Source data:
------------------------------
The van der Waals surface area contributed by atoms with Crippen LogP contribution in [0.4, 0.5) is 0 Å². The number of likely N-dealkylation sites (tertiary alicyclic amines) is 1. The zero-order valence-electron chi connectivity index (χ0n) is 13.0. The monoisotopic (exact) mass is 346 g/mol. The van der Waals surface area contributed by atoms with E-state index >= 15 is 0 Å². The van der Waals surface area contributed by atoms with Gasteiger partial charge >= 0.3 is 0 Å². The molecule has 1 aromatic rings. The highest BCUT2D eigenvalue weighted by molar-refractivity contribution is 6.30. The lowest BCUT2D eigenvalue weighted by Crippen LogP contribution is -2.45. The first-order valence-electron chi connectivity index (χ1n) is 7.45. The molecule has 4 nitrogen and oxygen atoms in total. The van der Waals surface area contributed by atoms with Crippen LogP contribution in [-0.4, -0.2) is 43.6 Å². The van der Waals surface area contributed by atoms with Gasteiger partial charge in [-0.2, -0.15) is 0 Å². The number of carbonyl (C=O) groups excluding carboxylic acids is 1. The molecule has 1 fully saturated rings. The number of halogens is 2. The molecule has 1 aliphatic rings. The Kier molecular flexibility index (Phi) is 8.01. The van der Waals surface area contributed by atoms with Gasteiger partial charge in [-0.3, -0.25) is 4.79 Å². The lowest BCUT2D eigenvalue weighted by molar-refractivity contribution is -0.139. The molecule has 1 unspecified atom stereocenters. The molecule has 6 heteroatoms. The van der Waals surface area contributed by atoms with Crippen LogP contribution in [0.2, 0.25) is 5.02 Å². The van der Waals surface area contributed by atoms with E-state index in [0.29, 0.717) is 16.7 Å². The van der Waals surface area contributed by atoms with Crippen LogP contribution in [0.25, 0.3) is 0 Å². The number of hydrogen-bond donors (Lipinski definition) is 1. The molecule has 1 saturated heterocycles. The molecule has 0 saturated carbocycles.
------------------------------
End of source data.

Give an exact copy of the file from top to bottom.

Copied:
The van der Waals surface area contributed by atoms with Crippen LogP contribution in [0.4, 0.5) is 0 Å². The number of likely N-dealkylation sites (tertiary alicyclic amines) is 1. The zero-order valence-electron chi connectivity index (χ0n) is 13.0. The monoisotopic (exact) mass is 346 g/mol. The van der Waals surface area contributed by atoms with E-state index >= 15 is 0 Å². The van der Waals surface area contributed by atoms with Gasteiger partial charge >= 0.3 is 0 Å². The molecule has 1 aromatic rings. The highest BCUT2D eigenvalue weighted by molar-refractivity contribution is 6.30. The lowest BCUT2D eigenvalue weighted by Crippen LogP contribution is -2.45. The first-order valence-electron chi connectivity index (χ1n) is 7.45. The molecule has 4 nitrogen and oxygen atoms in total. The van der Waals surface area contributed by atoms with Crippen LogP contribution in [-0.4, -0.2) is 43.6 Å². The van der Waals surface area contributed by atoms with Gasteiger partial charge in [-0.2, -0.15) is 0 Å². The number of carbonyl (C=O) groups excluding carboxylic acids is 1. The molecule has 1 fully saturated rings. The number of halogens is 2. The molecule has 1 aliphatic rings. The Kier molecular flexibility index (Phi) is 8.01. The van der Waals surface area contributed by atoms with Gasteiger partial charge in [-0.3, -0.25) is 4.79 Å². The lowest BCUT2D eigenvalue weighted by molar-refractivity contribution is -0.139. The molecule has 1 unspecified atom stereocenters. The molecule has 6 heteroatoms. The van der Waals surface area contributed by atoms with Crippen LogP contribution in [0.2, 0.25) is 5.02 Å². The van der Waals surface area contributed by atoms with E-state index in [0.29, 0.717) is 16.7 Å². The van der Waals surface area contributed by atoms with Crippen LogP contribution in [0.25, 0.3) is 0 Å². The number of hydrogen-bond donors (Lipinski definition) is 1. The molecule has 1 saturated heterocycles. The molecule has 0 saturated carbocycles.